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Dye Sublimation Printing

Dye sublimation is a printing technology that renders high resolution images on to the surfaces of duplicated or pre-recorded optical media like CDs, DVDs, and Blu-ray. It does this by using thermal and electrostatic application to stamp ink onto the disc’s surface. This method is also known as a type of thermal-retransfer.

In order for discs to be used for this method, they must be manufactured with a thermal coating that can withstand the high temperature and pressure of the print head. Both at-home consumer and professional printing services employ dye sublimation in their printing processes.

Dye sublimation uses 5 colors (cyan, magenta, yellow, black, and white) to reproduce images with sharp photographic quality at up to 600 by 600 DPI (dots per inch). The surface of these discs also resembles a photograph with a glossy finish.

The process begins with a reverse image of the actual disc print being copied to a digital file and then printed on a layer of clear transfer film. This film is naturally charged with negative particles and is drawn through a tub of positively charged ink that recreates he file’s developed reverse image.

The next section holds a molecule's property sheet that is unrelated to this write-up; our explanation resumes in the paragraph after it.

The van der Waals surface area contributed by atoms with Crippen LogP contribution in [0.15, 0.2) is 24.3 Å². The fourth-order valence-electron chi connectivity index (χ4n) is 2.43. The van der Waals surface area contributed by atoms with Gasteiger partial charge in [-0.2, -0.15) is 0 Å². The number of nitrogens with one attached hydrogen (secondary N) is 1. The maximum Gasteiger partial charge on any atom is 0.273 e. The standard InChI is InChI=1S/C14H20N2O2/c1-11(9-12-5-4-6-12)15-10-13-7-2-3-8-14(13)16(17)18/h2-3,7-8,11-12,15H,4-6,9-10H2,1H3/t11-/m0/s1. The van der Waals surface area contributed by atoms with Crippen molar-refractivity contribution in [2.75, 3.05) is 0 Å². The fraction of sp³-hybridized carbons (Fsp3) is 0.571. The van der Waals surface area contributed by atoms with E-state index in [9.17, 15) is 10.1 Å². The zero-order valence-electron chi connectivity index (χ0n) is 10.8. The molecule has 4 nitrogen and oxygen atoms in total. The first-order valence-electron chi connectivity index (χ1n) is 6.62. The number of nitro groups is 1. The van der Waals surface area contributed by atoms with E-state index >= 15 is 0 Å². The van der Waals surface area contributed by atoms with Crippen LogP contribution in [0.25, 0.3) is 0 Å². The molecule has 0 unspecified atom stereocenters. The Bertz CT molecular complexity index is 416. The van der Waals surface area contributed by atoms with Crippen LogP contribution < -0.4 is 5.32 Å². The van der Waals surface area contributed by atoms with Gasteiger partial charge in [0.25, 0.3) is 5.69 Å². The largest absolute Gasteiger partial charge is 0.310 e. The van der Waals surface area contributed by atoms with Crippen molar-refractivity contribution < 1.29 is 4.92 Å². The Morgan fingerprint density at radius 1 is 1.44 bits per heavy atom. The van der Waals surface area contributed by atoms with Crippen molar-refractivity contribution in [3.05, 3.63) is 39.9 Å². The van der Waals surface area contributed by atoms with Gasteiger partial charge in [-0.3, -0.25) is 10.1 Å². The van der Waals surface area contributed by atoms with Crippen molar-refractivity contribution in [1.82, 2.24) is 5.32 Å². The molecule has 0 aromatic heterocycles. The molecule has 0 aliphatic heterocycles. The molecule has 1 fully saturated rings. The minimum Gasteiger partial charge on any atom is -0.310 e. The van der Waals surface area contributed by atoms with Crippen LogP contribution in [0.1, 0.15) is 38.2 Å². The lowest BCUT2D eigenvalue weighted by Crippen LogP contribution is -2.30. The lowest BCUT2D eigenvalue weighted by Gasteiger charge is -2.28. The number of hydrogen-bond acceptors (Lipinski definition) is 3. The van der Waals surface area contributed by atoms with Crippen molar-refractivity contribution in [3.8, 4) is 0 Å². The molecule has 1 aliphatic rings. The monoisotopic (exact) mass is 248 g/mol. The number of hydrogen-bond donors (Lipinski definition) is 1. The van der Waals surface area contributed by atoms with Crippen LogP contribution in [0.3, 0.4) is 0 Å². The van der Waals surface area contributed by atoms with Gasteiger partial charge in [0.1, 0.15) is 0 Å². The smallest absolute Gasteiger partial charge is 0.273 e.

CMYK Ribbon

The positive and negative particles bond on the film layer. This film is subsequently carried over the disc’s surface. The transfer applies the film layer with stringent accuracy using heat and pressure, which results in a vibrantly colored, high gloss image on the disc’s surface. The thermal bonding of the ink also introduces a scratch-proof, water-proof, fade-resistant surface.

Professional disc printers with ink sublimation technology are manufactured by companies like Rimage and TEAC. They employ special color ribbons in CMY, CMYK, or black in addition to a clear ribbon that acts as an intermediary to adhere to the color particles of the former ribbon to the disc.

Due to the cost per unit use of multiple thermal transfer film layers or ribbons, this printing method is best suited for smaller volume short run disc orders or consumer printing projects. Many professional printing services who use this method also offer CD/DVD duplication services in addition to ink sublimation printing. However, some offer this printing method for quantities of up to 1200 discs or more.